said the last-minute disqualification of candidates poses significant challenges for the electoral commission. Because Iraqis were able to choose individual candidates in the elections — as opposed to voting for slates that distribute the seats — disqualifying elected candidates could enrage voters.
    “This could create a major problem for the whole process,” Visser said. “We have seen that there is no legal framework to deal with these eventualities, so they’re creating the framework as they proceed.”

So the post-election period in Iraq this time might well be– just as it was after the last national election, in December 2005– very messy, long-drawn-out and quite possibly even, as Allawi warned, violent.
So please let’s not sing any paens to the triumph of “democracy” in Iraq yet. (As Newsweek did last week, and as far too many other stalwarts of the US MSM seem to have been doing this week, too.)
George Bush’s hastily cobbled-together, back-up main “justification” for invading Iraq in 2003, remember, was– once he finally realized the “WMD justification” was a crock of nonsense– that the US occupation liberation of Iraq would usher in a new era of democratic, accountable, and successful government that would immediately become a model for the striving peoples of the whole of the rest of the region…
(Kind of like what the SOB was still arguing in his mendacious piece today.)
But in the aftermath of Iraq’s December 2005 election, the country was plunged into deeper sectarianism and social collapse than it had ever before experienced, and for roughly 18 months thereafter the violence and heartbreak continued unabated, sending streams of extremely distressed Iraqis fleeing for their lives.
Electoral “democracy”, it turned out, was not a “model” that anyone anywhere else in the region wanted to emulate, at all. (In the OPTs, interestingly, all the major political forces did continue with their plans to hold an OPTs-wide parliamentary election just six weeks after that Iraqi election, in January 2006. Washington’s ferocious response to the results of that election gave the lie to any lingering idea anyone might have had that George W. Bush really did have any gut sympathy for the norms and principles of democratic self-governance… )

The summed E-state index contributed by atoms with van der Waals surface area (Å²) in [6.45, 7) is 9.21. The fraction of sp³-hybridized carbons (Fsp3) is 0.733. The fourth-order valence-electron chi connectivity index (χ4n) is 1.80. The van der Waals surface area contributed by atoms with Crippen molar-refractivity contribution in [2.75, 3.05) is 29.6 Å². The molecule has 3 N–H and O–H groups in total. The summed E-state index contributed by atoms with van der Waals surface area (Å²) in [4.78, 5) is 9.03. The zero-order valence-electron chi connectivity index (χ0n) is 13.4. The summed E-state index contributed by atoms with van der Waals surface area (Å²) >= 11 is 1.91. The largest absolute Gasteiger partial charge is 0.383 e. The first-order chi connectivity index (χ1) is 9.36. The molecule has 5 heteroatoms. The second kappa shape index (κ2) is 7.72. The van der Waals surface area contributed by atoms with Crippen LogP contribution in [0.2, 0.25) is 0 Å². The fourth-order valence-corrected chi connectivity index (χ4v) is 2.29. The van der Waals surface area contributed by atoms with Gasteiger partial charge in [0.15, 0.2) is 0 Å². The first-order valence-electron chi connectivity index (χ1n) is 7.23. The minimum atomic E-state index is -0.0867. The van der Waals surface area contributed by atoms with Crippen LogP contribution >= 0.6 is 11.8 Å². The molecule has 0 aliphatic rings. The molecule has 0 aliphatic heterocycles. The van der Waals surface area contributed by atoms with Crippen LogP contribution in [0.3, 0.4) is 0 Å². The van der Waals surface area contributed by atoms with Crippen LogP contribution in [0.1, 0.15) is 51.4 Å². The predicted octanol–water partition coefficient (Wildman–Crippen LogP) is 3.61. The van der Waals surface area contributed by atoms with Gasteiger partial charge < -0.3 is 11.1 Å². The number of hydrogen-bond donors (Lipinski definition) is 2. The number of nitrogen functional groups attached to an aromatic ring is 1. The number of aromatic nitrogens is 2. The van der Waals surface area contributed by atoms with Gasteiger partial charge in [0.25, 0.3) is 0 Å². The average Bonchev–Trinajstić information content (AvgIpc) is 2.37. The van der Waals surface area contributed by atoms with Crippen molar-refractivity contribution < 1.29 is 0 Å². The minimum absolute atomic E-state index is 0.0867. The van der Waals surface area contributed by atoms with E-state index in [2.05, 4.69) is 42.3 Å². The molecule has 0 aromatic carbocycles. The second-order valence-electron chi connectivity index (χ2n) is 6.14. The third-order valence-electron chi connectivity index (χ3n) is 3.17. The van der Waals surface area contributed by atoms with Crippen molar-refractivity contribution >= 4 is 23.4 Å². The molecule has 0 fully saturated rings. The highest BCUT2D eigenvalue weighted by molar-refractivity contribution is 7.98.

And, contra to what the SOB is now telling us, I certainly don’t think anyone in the Middle East, whether Iranians, Arabs, Turks, Israelis, or anyone else, is sitting on the edge of their chairs thinking that the 2010 election in Iraq is going to usher in a fabulous period of successful, democratic self-governance in Iraq. The most that anyone is able to hope for, really, is that despite the machinations of Ahmed Chalabi and his gang– the ones who got us into the war and occupation in the first place, remember, along with Bush and Cheney– Iraq’s conflict-battered people may somehow find a governance system that works for them and allows them to rebuild a society that has been torn apart by two decades, now, of extremely vindictive, lethal, politicidal, and arrogant western policy toward their country.
How Iraq’s citizenry decide to govern themselves is completely up to them. For Tom Friedman or anyone else to claim they know what should happen is imperialist arrogance of the most outdated and destructive kind.

6 thoughts on “That ‘democratic justification’ for invading Iraq, Part LXIII”

  1. That is the closest the Arab world gets to democracy. Yes, it involves some mortars and bombs every time there is a poll, and some candidates are banned, but you can only lead the horse to water.
    Rumsfeld should get the Nobel prize that BHO got for a useless Cairo appearance.

  2. judging from israel and america, democracy means fascism which means zionist-corporate rule. rule by theft, lies, deception, imprisonment, torture, murder. democracy from the dual also means bombing markets and polling areas of other countries and blaming others of course. that is the beauty of jumurderka’s “democracy”.